Here are all the things of note we ate in Bolivia.
Every restaurant around Lake Titicaca sells trucha. You can not escape. It’s great for me, as I try to avoid eating meat but it’s also super weird. Fish isn’t popular anywhere else in the highlands. Not only this but trucha, actually rainbow trout, isn’t native to Lake Titicaca. It was introduced in 1930’s by a US Fish and Wildlife official and has hence wiped out many of the native species of fish. It’s hard to find trout prepared any other way then deep-fried. Nevertheless, I think trucha counts as a Bolivian health food.
I believe that it takes three months for someone to feel comfortable in a new place. It wasn’t until Bolivia that I discovered where all this beautiful fresh produce was ending up. It certainly wasn’t the restaurants! In every size town all over South America, women sing their siren call of fresh juices. For less than a dollar women will blend up any number of fruits or vegetables and pour them into second-hand Johnny Rockets milkshake cups. I’ve become hooked on fresh carrot juice. All in a futile attempt to get my five-a-day.
Oh Salteñas, my hot, oily, salty packet of love. Much better than street empanadas thanks to less greasy, fluffy bread and more greasy, crispy bread, the salteña is a staple of Bolivian cuisine. While beef and chicken are the standard flavors, I even found freshly made veggie options to indulge in. These magical hot stew pockets must be held upright or they will gush all over the table. You heard me, gush. These little hand-soups are good enough to gush over.
Shout out to humitas for keeping Eric and I from starving during Passover. I love humitas so much that I wrote a piece on them and their majestic gatekeeper – find it here. Humitas are similar to tamales and made of fresh cornmeal either steamed or baked. The baked ones taste like nice corn bread but the steamed ones are the real stars. They are made with cinnamon, raisins and lard. They’re a great choice for filling you up to the point of pain. I would love to find a local humita lady in Austin. Can anyone match Bolivia’s prices at two for less than a dollar?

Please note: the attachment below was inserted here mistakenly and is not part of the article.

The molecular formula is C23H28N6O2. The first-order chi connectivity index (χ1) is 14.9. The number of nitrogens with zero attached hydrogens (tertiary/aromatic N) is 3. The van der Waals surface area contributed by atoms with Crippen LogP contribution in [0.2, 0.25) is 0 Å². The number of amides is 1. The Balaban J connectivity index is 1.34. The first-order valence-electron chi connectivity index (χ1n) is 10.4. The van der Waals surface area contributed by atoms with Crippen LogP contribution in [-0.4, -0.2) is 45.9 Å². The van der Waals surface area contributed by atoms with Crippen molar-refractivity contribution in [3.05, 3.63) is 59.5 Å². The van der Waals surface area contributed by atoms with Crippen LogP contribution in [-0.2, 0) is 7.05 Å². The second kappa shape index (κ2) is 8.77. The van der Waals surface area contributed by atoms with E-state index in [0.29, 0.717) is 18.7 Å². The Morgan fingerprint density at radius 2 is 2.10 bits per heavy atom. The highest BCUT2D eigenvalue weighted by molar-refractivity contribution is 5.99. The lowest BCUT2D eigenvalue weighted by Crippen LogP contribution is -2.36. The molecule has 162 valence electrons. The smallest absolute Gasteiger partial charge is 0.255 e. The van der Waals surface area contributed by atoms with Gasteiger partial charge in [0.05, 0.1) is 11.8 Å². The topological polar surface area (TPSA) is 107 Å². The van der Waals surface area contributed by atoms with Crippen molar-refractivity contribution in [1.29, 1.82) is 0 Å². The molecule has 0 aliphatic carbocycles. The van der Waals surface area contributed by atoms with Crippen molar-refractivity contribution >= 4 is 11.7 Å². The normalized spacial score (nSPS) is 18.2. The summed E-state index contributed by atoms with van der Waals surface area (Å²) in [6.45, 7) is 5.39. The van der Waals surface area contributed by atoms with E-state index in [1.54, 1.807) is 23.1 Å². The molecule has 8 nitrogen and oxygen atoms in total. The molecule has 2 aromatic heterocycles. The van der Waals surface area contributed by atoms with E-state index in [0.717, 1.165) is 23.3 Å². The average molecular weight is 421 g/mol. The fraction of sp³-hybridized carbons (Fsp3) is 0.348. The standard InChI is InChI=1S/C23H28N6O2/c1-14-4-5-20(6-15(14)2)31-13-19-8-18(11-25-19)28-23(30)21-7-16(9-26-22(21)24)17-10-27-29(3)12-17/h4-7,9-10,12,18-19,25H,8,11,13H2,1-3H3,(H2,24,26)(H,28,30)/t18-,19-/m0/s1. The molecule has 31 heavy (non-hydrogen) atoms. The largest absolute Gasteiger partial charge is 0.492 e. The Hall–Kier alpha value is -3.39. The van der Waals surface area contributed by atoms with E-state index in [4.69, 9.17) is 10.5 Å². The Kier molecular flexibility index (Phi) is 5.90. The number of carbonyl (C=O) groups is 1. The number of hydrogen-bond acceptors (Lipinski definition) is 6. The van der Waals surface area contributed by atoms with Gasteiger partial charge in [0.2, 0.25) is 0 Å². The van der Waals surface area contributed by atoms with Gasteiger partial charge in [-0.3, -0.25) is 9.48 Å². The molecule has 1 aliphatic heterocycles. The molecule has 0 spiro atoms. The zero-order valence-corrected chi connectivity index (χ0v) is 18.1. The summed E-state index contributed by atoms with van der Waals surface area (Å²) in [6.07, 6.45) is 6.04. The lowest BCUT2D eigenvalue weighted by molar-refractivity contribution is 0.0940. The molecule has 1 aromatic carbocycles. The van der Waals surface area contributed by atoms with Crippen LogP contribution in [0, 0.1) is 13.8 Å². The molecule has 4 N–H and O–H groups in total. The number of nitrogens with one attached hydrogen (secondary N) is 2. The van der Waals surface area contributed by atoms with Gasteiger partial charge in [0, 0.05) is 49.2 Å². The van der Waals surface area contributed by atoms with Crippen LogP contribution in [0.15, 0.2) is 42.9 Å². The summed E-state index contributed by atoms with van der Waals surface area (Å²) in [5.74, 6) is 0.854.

How many different way can I consume corn and potatoes? Bolivia is really pushing the envelope on the carbs masquerading as vegetables front. Api is ground purple corn mixed with pineapple, clove, cinnamon and water. This is heated up to a warm thick porridge which is served at breakfast. It’s usually served with a piece of dough right from the fryer. Bolivians like a hearty breakfast to help them get out the door and on with their day.
I kept seeing cups of light orange liquid on every street corner. Cholitas in endless petticoats and starched pastel straw hats set them out on tables covered by little silver plates to prevent the bees from drowning in its sweetness. The juice is mixed with cloves and cinnamon. It’s saccharine but pleasant. The best part of these roadside juices is that each glass is served with a dehydrated peach at the bottom which has plumped up by the juice and tastes like gummy candy.
Magical Starch Balls
In Corioco Eric and I we’re on a hunt for a meal lighter than the standard soup and meat and rice and Jello standard. We walked past a woman selling what I thought to be Papas Rellenas, stuffed potatoes, but was in fact was beef, chicken and hard-boiled eggs wrapped in mashed yuca and then pan fried. This monstrous softball sized “snack” is served with ahi, cucumber relish or spicy peanut sauce. I am sure it was 1,500 calories but it was absolutely delicious. I didn’t get a picture of these, so just imagine their glory.